The forced integration of European culture into the lives of Native Americans marked the beginning of a trend that could be traced through history to the present day. The idea of moral and cultural superiority originated long ago and became the predominant European practice when opposition was met for the possession of land. Instilled within the minds of these settlers was the notion that their ways were good, better, and best. Unfortunately there is a close association between achieving superiority and causing hurt to others. Displacement of land, enslavement, genocide, and forced religious conversion were injustices committed ages ago, and remain in practice today. .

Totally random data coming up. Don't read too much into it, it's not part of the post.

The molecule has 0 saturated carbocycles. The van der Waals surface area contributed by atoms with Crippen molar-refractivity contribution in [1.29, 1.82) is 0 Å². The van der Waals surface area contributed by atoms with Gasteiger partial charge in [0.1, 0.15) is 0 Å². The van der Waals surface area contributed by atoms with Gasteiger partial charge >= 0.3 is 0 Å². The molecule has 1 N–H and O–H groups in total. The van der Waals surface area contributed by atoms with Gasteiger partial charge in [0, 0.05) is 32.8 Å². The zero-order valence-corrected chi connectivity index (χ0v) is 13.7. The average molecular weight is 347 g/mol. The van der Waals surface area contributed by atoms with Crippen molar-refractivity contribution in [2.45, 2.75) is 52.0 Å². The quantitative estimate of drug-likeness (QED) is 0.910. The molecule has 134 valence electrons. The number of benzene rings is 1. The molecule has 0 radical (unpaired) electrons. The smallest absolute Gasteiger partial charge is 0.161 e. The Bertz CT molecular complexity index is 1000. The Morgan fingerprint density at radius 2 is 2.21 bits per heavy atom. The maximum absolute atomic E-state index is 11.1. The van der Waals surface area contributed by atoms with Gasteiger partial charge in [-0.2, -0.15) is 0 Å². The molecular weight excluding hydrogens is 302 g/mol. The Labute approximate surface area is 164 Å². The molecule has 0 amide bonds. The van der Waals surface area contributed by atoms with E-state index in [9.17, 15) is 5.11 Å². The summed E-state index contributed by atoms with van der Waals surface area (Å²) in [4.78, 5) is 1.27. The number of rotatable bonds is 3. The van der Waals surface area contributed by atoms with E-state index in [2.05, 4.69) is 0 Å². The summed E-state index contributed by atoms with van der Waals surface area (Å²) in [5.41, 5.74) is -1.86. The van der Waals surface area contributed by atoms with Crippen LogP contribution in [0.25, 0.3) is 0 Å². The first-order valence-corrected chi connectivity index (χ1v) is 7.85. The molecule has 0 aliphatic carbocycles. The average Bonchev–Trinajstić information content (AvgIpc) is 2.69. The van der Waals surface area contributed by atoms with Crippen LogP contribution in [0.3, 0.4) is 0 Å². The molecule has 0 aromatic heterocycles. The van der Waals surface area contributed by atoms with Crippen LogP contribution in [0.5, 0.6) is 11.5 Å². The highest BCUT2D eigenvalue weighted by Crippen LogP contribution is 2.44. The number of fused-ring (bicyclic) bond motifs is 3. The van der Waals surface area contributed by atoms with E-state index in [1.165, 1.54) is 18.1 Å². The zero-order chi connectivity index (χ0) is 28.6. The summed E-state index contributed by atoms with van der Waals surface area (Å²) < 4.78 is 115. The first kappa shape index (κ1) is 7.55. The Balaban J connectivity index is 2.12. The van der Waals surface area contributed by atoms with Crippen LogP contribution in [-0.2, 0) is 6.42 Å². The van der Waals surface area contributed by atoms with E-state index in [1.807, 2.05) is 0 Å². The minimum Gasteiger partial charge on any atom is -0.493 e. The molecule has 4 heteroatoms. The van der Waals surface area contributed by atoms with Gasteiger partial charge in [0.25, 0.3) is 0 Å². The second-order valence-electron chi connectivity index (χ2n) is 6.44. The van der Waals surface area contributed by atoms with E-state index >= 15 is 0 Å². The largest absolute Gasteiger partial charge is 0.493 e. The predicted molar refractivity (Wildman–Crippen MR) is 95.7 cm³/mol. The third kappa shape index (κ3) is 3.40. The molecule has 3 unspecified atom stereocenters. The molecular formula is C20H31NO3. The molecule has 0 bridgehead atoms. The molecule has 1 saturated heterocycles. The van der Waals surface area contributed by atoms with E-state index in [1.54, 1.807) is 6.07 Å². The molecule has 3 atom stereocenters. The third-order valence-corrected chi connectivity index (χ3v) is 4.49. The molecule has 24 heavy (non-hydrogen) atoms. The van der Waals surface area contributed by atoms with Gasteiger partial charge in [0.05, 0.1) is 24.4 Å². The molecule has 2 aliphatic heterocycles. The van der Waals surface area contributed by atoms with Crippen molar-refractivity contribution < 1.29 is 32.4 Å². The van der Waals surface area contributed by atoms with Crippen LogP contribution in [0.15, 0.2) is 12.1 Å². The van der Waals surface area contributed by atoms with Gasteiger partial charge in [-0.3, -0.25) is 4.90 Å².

Through European eyes the Native Americans knew nothing of how to live. These Spanish settlers believed that they had discovered America, after all, despite thousands of years of Indian inhabitance on the same land. Calloway explains this establishment in the introduction to The World Turned Upside Down. "They [the Indians] developed effective hunting, fishing, and farming techniques; they cultivated new crops and integrated new foods into their diets; in some area of the country they built irrigation networks to enable them to grow crops in desert terrain. In many societies, hunters observed rituals that helped them maintain respectful relationships with the animals they hunted. Warfare and diplomacy also followed prescribed protocols." Prescribed protocols were precisely what guided the Europeans in their colonization of America. Local Native habitation was cruelly displaced to make room for towns and cities named after powerful political leaders in Europe. Such a method of civilization was easy for the Europeans to facilitate because of three factors: The Indians hadn't any knowledge of the rifle and were cruelly introduced to its lethality in battle; Secondly, because of the large numbers of Europeans coming to America, a single Indian tribe consisting of less than one hundred people could quickly be overwhelmed.